Joe Nocera writes in today’s New York Times:
Last Friday, at 3:40 p.m., the State Department released its “Draft Supplemental Environmental Impact Statement” for the highly contentious Keystone XL pipeline, which Canada hopes to build to move its tar sands oil to refineries in the United States. In effect, the statement said there were no environmental impediments that would prevent President Obama from approving the pipeline.
Two hours and 20 minutes later, I received a blast e-mail containing a statement by James Hansen, the head of the Goddard Institute for Space Studies at NASA — i.e., NASA’s chief climate scientist. “Keystone XL, if the public were to allow our well-oiled government to shepherd it into existence, would be the first step down the wrong road, perpetuating our addiction to dirty fossil fuels, moving to ever dirtier ones,” it began. After claiming that the carbon in the tar sands “exceeds that in all oil burned in human history,” Hansen’s statement concluded: “The public must demand that the government begin serving the public’s interest, not the fossil fuel industry’s interest.”
As a private citizen, Hansen, 71, has the same First Amendment rights as everyone else. He can publicly oppose the Keystone XL pipeline if he so chooses, just as he can be as politically active as he wants to be in the anti-Keystone movement, and even be arrested during protests, something he managed to do recently in front of the White House.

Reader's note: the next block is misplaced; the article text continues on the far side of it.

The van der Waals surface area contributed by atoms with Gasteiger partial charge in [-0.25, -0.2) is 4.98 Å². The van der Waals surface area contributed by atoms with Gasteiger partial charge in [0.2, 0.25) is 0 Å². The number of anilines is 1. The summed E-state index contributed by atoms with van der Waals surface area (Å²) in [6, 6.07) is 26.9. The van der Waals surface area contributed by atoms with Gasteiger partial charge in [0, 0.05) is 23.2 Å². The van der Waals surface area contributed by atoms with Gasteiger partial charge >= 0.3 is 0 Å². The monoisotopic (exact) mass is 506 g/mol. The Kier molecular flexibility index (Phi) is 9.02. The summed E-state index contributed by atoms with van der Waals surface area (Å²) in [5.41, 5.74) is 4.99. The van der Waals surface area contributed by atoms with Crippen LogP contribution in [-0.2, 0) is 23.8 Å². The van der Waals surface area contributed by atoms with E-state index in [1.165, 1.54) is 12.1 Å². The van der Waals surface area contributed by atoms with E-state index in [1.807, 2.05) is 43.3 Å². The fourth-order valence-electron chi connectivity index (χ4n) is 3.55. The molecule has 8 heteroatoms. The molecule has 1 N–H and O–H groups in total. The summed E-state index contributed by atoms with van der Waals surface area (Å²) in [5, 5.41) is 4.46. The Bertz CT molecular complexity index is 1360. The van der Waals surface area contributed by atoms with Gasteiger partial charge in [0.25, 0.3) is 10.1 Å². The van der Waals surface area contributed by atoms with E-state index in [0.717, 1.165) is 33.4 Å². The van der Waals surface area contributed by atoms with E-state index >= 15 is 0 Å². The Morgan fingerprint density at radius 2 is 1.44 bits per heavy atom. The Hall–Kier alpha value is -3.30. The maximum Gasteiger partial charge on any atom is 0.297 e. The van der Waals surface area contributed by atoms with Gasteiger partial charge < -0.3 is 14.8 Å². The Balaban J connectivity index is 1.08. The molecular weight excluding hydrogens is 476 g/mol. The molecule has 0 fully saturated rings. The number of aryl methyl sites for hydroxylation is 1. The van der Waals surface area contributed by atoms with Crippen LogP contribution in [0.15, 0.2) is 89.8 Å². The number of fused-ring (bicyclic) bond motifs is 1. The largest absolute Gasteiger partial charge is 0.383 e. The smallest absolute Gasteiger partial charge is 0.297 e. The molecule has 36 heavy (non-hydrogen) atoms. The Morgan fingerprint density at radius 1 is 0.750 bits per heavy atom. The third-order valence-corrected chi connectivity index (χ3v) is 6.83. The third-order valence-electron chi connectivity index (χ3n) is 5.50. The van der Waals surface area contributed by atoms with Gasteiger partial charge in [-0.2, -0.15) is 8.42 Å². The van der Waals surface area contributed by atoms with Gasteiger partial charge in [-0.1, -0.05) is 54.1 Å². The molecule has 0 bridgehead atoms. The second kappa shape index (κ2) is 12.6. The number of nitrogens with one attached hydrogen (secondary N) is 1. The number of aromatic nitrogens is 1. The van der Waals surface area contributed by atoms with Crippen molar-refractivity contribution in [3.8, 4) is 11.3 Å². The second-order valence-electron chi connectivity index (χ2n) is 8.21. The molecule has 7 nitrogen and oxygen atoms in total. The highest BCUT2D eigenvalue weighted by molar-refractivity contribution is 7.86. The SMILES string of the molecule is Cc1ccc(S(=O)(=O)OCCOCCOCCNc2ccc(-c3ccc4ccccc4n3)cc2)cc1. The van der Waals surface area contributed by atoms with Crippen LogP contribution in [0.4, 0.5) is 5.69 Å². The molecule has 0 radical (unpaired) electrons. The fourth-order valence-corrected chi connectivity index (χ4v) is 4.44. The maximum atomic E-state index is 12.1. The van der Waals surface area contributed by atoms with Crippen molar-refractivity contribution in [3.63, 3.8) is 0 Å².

But the blast e-mail didn’t come from James Hansen, private citizen. It specifically identified Hansen as the head of the Goddard Institute, and went on to describe him as someone who “has drawn attention to the danger of passing climate tipping points, producing irreversible climate impacts that would yield a different planet from the one on which civilization developed.” All of which made me wonder whether such apocalyptic pronouncements were the sort of statements a government scientist should be making — and whether they were really helping the cause of reversing climate change.
Let’s acknowledge right here that the morphing of scientists into activists is nothing new. Linus Pauling, the great chemist, was a peace activist who pushed hard for a nuclear test ban treaty. Albert Einstein also became a public opponent of nuclear weapons.
It is also important to acknowledge that Hansen has been a crucial figure in developing modern climate science. In 2009, Eileen Claussen, now the president of the Center for Climate and Energy Solutions, told The New Yorker that Hansen was a “heroic” scientist who “faced all kinds of pressures politically.” Today, his body of work is one of the foundations upon which much climate science is built.
Yet what people hear from Hansen today is not so much his science but his broad, unscientific views on, say, the evils of oil companies. In 2008, he wrote a paper, the thesis of which was that runaway climate change would occur when carbon in the atmosphere reached 350 parts per million — a point it had already exceeded — unless it were quickly reduced. There are many climate change experts who disagree with this judgment — who believe that the 350 number is arbitrary and even meaningless. Yet an entire movement, 350.org, has been built around Hansen’s line in the sand.
Um, the Left is just now noticing the issue with Hansen’s NASA-funded activism? The rest from Nocera here.